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Friday, January 7, 2022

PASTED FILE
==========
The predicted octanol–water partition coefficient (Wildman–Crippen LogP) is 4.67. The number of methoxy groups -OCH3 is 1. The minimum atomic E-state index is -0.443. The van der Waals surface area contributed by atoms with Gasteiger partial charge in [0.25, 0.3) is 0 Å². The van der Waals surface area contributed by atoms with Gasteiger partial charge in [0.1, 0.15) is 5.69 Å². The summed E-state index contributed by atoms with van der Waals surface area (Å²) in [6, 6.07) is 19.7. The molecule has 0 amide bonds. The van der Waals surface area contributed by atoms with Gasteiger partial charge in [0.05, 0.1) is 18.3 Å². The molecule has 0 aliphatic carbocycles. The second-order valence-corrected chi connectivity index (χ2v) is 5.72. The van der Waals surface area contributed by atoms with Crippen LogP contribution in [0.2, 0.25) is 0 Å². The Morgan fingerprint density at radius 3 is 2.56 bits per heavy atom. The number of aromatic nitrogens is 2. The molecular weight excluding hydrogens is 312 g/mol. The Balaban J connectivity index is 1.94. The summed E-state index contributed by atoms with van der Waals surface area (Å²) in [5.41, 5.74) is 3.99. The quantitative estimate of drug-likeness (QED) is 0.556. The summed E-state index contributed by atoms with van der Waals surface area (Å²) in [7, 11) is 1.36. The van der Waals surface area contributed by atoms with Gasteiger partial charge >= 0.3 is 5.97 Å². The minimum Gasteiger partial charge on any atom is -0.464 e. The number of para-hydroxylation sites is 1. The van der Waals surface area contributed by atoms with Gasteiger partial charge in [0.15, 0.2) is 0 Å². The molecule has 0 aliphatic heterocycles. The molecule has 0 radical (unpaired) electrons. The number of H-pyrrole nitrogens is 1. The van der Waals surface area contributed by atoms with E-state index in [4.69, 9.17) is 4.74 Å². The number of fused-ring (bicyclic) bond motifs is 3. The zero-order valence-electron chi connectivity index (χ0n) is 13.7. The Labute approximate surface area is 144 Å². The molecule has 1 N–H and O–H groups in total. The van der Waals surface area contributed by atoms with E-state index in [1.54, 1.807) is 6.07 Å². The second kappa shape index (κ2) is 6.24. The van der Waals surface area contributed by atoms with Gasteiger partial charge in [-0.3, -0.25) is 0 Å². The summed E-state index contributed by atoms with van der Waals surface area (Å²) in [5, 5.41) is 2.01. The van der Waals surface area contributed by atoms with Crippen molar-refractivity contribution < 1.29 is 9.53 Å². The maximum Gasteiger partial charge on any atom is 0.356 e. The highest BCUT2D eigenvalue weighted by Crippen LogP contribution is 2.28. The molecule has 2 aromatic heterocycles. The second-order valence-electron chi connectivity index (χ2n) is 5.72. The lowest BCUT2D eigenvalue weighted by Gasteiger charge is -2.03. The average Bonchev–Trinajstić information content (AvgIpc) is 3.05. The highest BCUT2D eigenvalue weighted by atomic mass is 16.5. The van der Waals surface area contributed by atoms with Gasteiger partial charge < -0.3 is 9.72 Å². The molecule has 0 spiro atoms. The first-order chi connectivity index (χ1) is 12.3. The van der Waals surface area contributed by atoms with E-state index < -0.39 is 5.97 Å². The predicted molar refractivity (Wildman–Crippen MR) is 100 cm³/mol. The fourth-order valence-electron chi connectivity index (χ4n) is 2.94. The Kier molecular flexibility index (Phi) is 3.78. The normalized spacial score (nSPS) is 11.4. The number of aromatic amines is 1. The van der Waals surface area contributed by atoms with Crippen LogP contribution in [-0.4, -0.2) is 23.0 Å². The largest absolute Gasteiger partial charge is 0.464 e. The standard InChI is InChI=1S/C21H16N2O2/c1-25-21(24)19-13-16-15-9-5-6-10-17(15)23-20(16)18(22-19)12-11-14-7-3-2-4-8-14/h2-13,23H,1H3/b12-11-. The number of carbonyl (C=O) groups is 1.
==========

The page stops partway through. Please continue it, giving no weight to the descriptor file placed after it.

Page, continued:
Alaska Alaska Fisheries Report January 6, 2021 KMXT - January 6, 2022 On this week’s Alaska Fisheries Report: Indy Walton resigns from the Alaska Board of Fish, which has also postponed its next meeting. Plus a look at EEZs, MSA, and the National Standards. 2021 AK Salmon: 233.8M Fish Harvested Worth $644M, 2022 Bristol Bay YOY Forecast Higher by Peggy Parker - January 6, 2022 True for the past several years, sockeye is the reason why. Last year, sockeye or red salmon made up 56% of the total value and 24% of the total number. Pink salmon accounted for nearly a third of the value at $179 million and 70% of the harvest with almost 161 million pink salmon. Chum harvest was third with 10% of the value at $62.7 million 6% of the harvest at 12.8 million fish. Coho harvest was 4% of the value at $24 million and 1% of the numbers at 2.7 million fish. Chinook salmon was just over 265,000 fish with an estimated preliminary exvessel value of $17.1 million. The statewide fleet numbered 6,362 individual permit holders, a slight decrease from 2020’s 6,496 permits. The bad news is last year’s size of salmon continues a downward trend. “The total harvest was up only 18% from 2020 (2019 for pinks) based on total pounds,” noted Dan Lesh of McKinley Research in a January 3 report from the Alaska Seafood Marketing Institute. “Areas where small fish particularly influenced the disparity between fish count and fish weight numbers include Southeast Alaska (where pink salmon averaged 2.8 pounds) and the Alaska Peninsula, where sockeye weighed an average of 4.8 pounds in 2021. Statewide, all salmon species except pinks saw their lowest average weight per fish since at least 1975,” Lesh wrote. Alaska’s salmon managers have not provided forecasts for all areas yet, but Bristol Bay’s is up and ringing bells. Another record-breaking run is predicted: 75.27 million sockeye are expected to return to Bristol Bay this year, a 44% larger run than the most recent 10-year average of Bristol Bay total runs (52.09 million) and 111% greater than the long-term (1963–2021) average of 35.73 million fish. A run of 75.27 million sockeye salmon would allow for a potential harvest of 61.82 million fish; 59.94 million fish in Bristol Bay and 1.88 million fish in South Peninsula fisheries. A Bristol Bay harvest of this size is 75% greater than the most recent 10-year average harvest of 34.24 million, and 170% greater than the long-term average harvest of 22.22 million fish, from 1963 to present. Another preliminary forecast ADF&G has posted is for Togiak herring, worth noting because it too is at the high end. “The 2022 mature herring biomass forecast is 357,536 tons and is the highest forecast since an age-structured assessment model was first used for the 1993 forecast,” ADF&G managers explained in their December 8 forecast. “Under a 20% exploitation rate, the 2022 potential harvest is 71,507 tons in all fisheries and 65,107 tons in the Togiak sac roe fisheries (purse seine and gillnet).” That forecasted harvest will be split 80/20 between seiners (52,086 tons) and gill net vessels (13,021 tons). ADF&G managers say the large forecast is due “to the largest estimated recruitment of age-4 fish on record in 2021 (about 1.5 times larger than the large recruitments seen in the early 1980s) and one of the largest recruitments on record in 2020. “These cohorts are projected to make up an even larger portion of the population in 2022 due to increasing maturity. The majority of the mature population in 2022 is age-5 and age-6 fish, both by number (52% and 20% respectively) and by biomass (45% and 21% respectively. The forecast average weight of a fish in the 2022 mature population is 281 grams, whereas the forecast average weight of a fish that is vulnerable to the commercial purse seine fishery is 297 grams,” they noted. Politics Koplin: New mayor should be supporter of fisheries Outgoing mayor says candidates for that post should be open minded and diplomatic Cordova Times by Margaret Bauman - January 7, 2022 When it comes to major accomplishments during his six years as mayor of Cordova, Clay Koplin is quick to say he’s throwing those kudos right back to the community. East Coast Fishery Boston Seafood Show Requiring Masks, Proof of Full Vaccination For 2022 Attendees Urner Barry by Amanda Buckle - December 23, 2021 Seafood Expo North America, also known as the Boston Seafood Show, is set to return to Boston on March 13 after a two year hiatus due to COVID-19. However, the show organizers are implementing some new rules. New requirements have been posted under a page dedicated to health and safety information at the trade show. According to the site, “attendees, exhibitors, vendors and staff will be required to wear a mask indoors.” In addition, “proof of vaccination will be required for all individuals entering the building (attendees, exhibitors, vendors and staff), as per Boston’s ‘B Together’ vaccine requirement for certain indoor space.” The City of Boston announced this week that starting on January 15, 2022, to address the rise in COVID-19 cases and encourage individuals to get vaccinated, proof of vaccination will be required to enter certain indoor spaces in Boston. This goes for people that work at those locations as well. Those looking to dine indoors or visit bars and nightclubs will be required to show proof of vaccination. Indoor fitness facilities and indoor entertainment, which includes movie theaters, music or concert venues, commercial events and party venues, museums and galleries, professional sports arenas and indoor stadiums, convention centers and exhibition halls, performing arts theaters, bowling alleys and other recreational centers, will also require proof of vaccination. This new order does not apply to any foodservice establishment that offers food or drink exclusively for off-premises or outdoor consumption, or a foodservice establishment providing charitable food services, like soup kitchens. This new order is being rolled out in stages, with people ages 12 and up required to show proof of one dose of vaccination by January 15. People ages 12 and up must show proof of full vaccination beginning February 15. Beginning Tuesday, March 1 children between the ages of 5 and 11 must show proof of one dose of vaccination, and by May 1 anyone five years old and up must show proof of full vaccination. While Diversified Communications, the Seafood Expo North America show organizers, haven’t provided any additional details about the vaccination requirement, the City of Boston website does clarify that proof of vaccination verification can be done with either a CDC vaccination card, a digital image of your CFC card, an image of any official immunization record, or a City of Boston app or any other COVID vaccine verification app. This new mandate for masks and vaccination at the Boston Seafood Show comes after the event was canceled for two consecutive years due to the virus. As of December 22, 2021 the U.S. reported 242,794 new cases, with a seven-day average of 171,380 new cases. On December 22, 2021 Massachusetts reported 8,602 new cases, with a seven-day average of 6,146 new cases. International Russian seafood industry at crossroads as large companies seek market control Seafood Source by Ivan Stupachenko - January 6, 2022 The Russian seafood industry is at a crossroads as large companies are beginning to invest more money and seek more quotas from the country’s government, while smaller companies oppose big changes in how quotas and the market are configured. FYI’s 2022 Seafood Processing Wastewater & By-product Recovery Conference Annual PNW (OR, WA, AK) Seafood Processing Wastewater & By-product Recovery Conference will be held virtually January 18-20, 2022. Learn about best wastewater management practices, innovations in waste stream recovery, and state updates on wastewater regulations from the Pacific Northwest. View OSU’s conference website for the details on the conference program and registration. The 2022 virtual conference will run each day between 8:45 am to 12:00 pm, January 18-20, 2022. High School Students Bring Seafood to Low-Income Consumers Fishadelphia is a pilot community seafood program based in Philadelphia, that was awarded a Saltonstall-Kennedy Grant, designed to connect seafood to low-income consumers. NOAA Fisheries - January 4, 2022 Based in Philadelphia, Fishadelphia is a pilot community seafood program that was awarded a Saltonstall-Kennedy (S-K) Grant in 2020. It was designed to connect low-income consumers in Northern Philadelphia with neighboring New Jersey harvesters. This project promotes improved business practices, increased market demand for U.S. commercial fish species, and keeping working waterfronts viable. In Memoriam Pacific Fishery Management Council Mourns the Passing of Former Chairman, Donald Hansen Pacific Fishery Management Council - January 7, 2022 This week we mourn the passing of our friend, colleague, and former Chairman, Donald Hansen. Don was a towering figure in the world of U.S. West Coast fisheries, playing an immense role in the work of the Pacific Fishery Management Council (Pacific Council or Council) and in the development of several fisheries off the West Coast. His impact and influence stretched well beyond the West Coast and helped shape fisheries policy across the U.S. and beyond. He was a strong proponent of the regional fisheries management council process. He was an especially strong proponent of local stakeholders and the idea that local people and local context should shape fishery policy decisions. Don touched the professional and personal lives of thousands of people engaged in West Coast fisheries, and was sought after as a source of vision, leadership, institutional knowledge, as a trusted advisor, and a friend. Don never lost sight of the fact that fisheries policy decisions affect people, while at the same time advocating for the wise use and conservation of West Coast marine resources. “Our coastal communities have benefited greatly from Don Hansen’s decades of passion for West Coast fisheries,” said Marc Gorelnik, Chairman of the Pacific Council. “His knowledge, his friendship and humor, his dedication to the Council process, and his steady hand will be sorely missed.” Throughout the course of his tenure with the Pacific Council, Don engaged in fishery management decision-making that began with the Council’s second-ever meeting in the 1970s, included membership of the Groundfish Advisory Panel (1981-2000), as a member of the Pacific Council (2000 – 2009), as Chairman of the Council (2003 – 2009), and as Special Assistant to the Pacific Council’s Executive Director (2009 – 2018). After his official tenure with the Council ended, he continued to be a trusted friend, ally, and advisor to subsequent Council Chairs and Executive Directors until his passing. “Don’s passion for the Council was enduring,” said Merrick Burden, Executive Director of the Council. “Many of us benefited from his friendship, leadership and mentorship during our career.” In addition to being an astute leader and visionary, Don was perhaps best known for his collegiality, desire to help, and his good humor. Don was known as someone that always appreciated a good joke, as a man that could always find a silver lining, and as someone who could always find time to pay attention to the needs of other people and their well-being. His extraordinary impact on the people, wildlife, and process of the Pacific Council will remain for many years. We will miss him dearly. Pacific Seafood Processors Association 1900 W Emerson Place Suite 205, Seattle, WA 98119 Phone: 206.281.1667 E-mail:; Website: Our office days/hours are Monday-Friday 8:00 A.M. - 5:00 P.M. In accordance with Title 17 U.S.C. Section 107, any copyrighted work in this message is distributed under fair use without profit or payment to those who have expressed a prior interest in receiving this information for non-profit research and educational purposes only. *Inclusion of a news article, report, or other document in this email does not imply PSPA support or endorsement of the information or opinion expressed in the document.